The Great American Smokeout is Thursday November 19. This year, there’s both good and bad news when it comes to tobacco use in Wisconsin. The good news is that according to new data from the state’s Department of Health Services, overall smoking in Wisconsin sits at an all-time low of 17%. The bad news? The same data show Wisconsin’s most vulnerable populations smoking at alarming rates.
The Department’s 2014 Behavioral Risk Factor Surveillance System (BRFSS) reports that the following groups smoke at rates nearly double the state average of 17%:
- Individuals earning an income of less than $24,000
- Individuals with less than a high school degree
- African Americans
- Individuals enrolled in Medicaid
“While these findings aren’t entirely surprising given previous data, it is unacceptable that the disparities are still growing year after year and warrants immediate action” said Deb Heffner, Coordinator for the City of Milwaukee Tobacco-Free Alliance. “We cannot stand by and accept that an individual is more prone to smoke or have any other health disadvantages because of the race or zip code they were born into or because of any other socially determined circumstance.”
In addition to the groups listed above, adults that identify as Lesbian, Gay, Bisexual, Transgender, or Queer/Questioning are as much as 40% more likely to smoke than the general public. Also, nearly a third of Wisconsin adults diagnosed with depression currently smoke.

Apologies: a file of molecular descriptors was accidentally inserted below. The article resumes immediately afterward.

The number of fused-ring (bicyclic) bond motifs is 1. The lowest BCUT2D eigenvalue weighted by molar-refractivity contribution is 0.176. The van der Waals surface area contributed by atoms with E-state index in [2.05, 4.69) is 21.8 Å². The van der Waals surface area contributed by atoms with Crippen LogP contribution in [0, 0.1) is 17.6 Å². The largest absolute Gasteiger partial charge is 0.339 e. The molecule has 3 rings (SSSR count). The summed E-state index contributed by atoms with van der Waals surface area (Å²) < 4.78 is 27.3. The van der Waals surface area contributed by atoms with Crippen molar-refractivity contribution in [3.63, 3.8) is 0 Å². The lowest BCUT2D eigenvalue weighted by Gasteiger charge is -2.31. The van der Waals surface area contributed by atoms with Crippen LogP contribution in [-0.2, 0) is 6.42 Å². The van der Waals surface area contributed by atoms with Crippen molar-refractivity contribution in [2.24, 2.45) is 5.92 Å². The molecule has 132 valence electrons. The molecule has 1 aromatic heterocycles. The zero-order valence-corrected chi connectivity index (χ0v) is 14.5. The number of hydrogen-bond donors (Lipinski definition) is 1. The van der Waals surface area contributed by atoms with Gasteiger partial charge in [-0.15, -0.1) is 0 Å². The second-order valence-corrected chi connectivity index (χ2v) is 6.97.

Here in Milwaukee the City of Milwaukee Tobacco-Free Alliance is taking steps to address tobacco-related disparities through a comprehensive approach that includes education and collaboration. We draw on the best practices of coalition work, utilizing individuals and community partners to reach these vulnerable populations and ensure they have a voice. One example we are proud of is the development of a workgroup to specifically address the LGBTQ+ disparities, which is comprised of stakeholders and representatives from LGBTQ+ communities and serving organizations.
Heffner stresses the urgency of the work. “Tobacco still remains the number one leading cause of preventable death in the United States today, and costs us over $170 billion in healthcare each year. Health equity can be achieved by eliminating differences in tobacco use and exposure to secondhand smoke between groups. It starts with awareness to these disparities and then well -enforced and comprehensive tobacco control policies.”
For more on the City of Milwaukee’s efforts to address tobacco use in Wisconsin, visit our website or find us on Facebook. If you use tobacco and want to quit, call the Wisconsin Tobacco Quit Line at 1-800-QUIT NOW for free help and medications.Did you like this story? Give Today